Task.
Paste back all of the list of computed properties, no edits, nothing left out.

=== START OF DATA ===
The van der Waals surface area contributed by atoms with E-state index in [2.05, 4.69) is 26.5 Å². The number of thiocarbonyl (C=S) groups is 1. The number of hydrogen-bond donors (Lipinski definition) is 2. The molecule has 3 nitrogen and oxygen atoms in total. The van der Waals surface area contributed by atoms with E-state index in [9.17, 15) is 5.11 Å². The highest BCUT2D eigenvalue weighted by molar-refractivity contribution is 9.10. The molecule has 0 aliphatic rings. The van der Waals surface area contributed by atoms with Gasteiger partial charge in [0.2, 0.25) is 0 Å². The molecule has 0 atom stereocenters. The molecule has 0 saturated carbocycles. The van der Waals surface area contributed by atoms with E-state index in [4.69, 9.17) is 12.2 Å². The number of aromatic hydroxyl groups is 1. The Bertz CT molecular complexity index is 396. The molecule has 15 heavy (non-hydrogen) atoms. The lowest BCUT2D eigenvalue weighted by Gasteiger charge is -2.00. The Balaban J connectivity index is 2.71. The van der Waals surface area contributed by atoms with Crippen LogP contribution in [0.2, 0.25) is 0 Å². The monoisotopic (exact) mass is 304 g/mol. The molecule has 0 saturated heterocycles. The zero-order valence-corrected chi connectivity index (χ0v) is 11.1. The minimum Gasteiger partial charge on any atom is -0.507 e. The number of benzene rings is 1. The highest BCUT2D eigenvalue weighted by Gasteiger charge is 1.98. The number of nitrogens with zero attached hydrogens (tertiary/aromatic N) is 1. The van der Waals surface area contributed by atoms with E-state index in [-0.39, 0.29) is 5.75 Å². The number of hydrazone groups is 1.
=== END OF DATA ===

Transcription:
The van der Waals surface area contributed by atoms with E-state index in [2.05, 4.69) is 26.5 Å². The number of thiocarbonyl (C=S) groups is 1. The number of hydrogen-bond donors (Lipinski definition) is 2. The molecule has 3 nitrogen and oxygen atoms in total. The van der Waals surface area contributed by atoms with E-state index in [9.17, 15) is 5.11 Å². The highest BCUT2D eigenvalue weighted by molar-refractivity contribution is 9.10. The molecule has 0 aliphatic rings. The van der Waals surface area contributed by atoms with Gasteiger partial charge in [0.2, 0.25) is 0 Å². The molecule has 0 atom stereocenters. The molecule has 0 saturated carbocycles. The van der Waals surface area contributed by atoms with E-state index in [4.69, 9.17) is 12.2 Å². The number of aromatic hydroxyl groups is 1. The Bertz CT molecular complexity index is 396. The molecule has 15 heavy (non-hydrogen) atoms. The lowest BCUT2D eigenvalue weighted by Gasteiger charge is -2.00. The Balaban J connectivity index is 2.71. The van der Waals surface area contributed by atoms with Crippen LogP contribution in [0.2, 0.25) is 0 Å². The monoisotopic (exact) mass is 304 g/mol. The molecule has 0 saturated heterocycles. The zero-order valence-corrected chi connectivity index (χ0v) is 11.1. The minimum Gasteiger partial charge on any atom is -0.507 e. The number of benzene rings is 1. The highest BCUT2D eigenvalue weighted by Gasteiger charge is 1.98. The number of nitrogens with zero attached hydrogens (tertiary/aromatic N) is 1. The van der Waals surface area contributed by atoms with E-state index in [-0.39, 0.29) is 5.75 Å². The number of hydrazone groups is 1.